It’s all about the PFD, but there’s speculation that he hopes to also win some support from a standoffish industry for bumping the Robin Brena-backed initiative off the ballot and sparing them from having to plunk down the campaign cash (perhaps putting it elsewhere).

We’re not so sure, but he’d probably love to add “Delivered a full PFD” to his state-sponsored propaganda posted around state offices.

Sure, it seems like a bizarre gambit for a governor who doesn’t have a sterling relationship with the Legislature but about $1 billion in additional annual revenue would certainly go a long way to smoothing just about every problem in his budget over. Except for, you know, the whole part where he’s been rabidly anti-tax, aligned with the anti-tax, anti-government Americans for Prosperity and proposed his own anti-tax constitutional amendment.

Then again, a $3,000 entitlement isn’t the most conservative thing in the world.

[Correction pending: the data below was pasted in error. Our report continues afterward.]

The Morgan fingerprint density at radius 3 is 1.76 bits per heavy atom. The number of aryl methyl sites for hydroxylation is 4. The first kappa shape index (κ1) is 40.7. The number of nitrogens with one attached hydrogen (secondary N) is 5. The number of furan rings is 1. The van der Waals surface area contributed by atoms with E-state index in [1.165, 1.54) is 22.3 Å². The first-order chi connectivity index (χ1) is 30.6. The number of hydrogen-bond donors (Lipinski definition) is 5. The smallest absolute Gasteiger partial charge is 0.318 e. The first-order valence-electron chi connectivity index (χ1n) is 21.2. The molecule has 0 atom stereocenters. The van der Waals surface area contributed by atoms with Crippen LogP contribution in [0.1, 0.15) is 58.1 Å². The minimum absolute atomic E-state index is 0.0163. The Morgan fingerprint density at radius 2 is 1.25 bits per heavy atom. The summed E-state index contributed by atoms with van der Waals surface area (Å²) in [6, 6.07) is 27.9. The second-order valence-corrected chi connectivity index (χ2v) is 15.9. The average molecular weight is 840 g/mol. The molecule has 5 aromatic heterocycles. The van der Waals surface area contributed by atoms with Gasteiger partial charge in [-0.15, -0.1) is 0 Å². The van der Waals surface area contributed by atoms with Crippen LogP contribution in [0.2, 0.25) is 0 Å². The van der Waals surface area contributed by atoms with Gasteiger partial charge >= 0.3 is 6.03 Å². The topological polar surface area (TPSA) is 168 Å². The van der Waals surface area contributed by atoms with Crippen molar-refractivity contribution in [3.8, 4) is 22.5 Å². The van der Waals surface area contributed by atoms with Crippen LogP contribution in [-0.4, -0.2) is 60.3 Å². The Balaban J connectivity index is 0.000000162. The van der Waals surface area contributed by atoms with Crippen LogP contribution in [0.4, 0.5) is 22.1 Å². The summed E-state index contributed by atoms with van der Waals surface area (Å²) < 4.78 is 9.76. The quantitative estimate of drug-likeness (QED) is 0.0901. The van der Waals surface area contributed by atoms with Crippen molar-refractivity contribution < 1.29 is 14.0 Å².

Also, recall that Department of Revenue Commissioner Bruce Tangeman has already said taxes will eventually be necessary.

Day 90

If the Legislature doesn’t pass a materially similar oil tax bill, the initiative will head to the ballot. Which ballot is a matter of when they adjourn. According to state law, the initiative goes on the first ballot that’s 120 days after adjournment.

If the Legislature wants to keep the oil tax initiative and any other initiative off the potentially tough general election ballot, they’ll need adjourn on time on April 19. Tough task.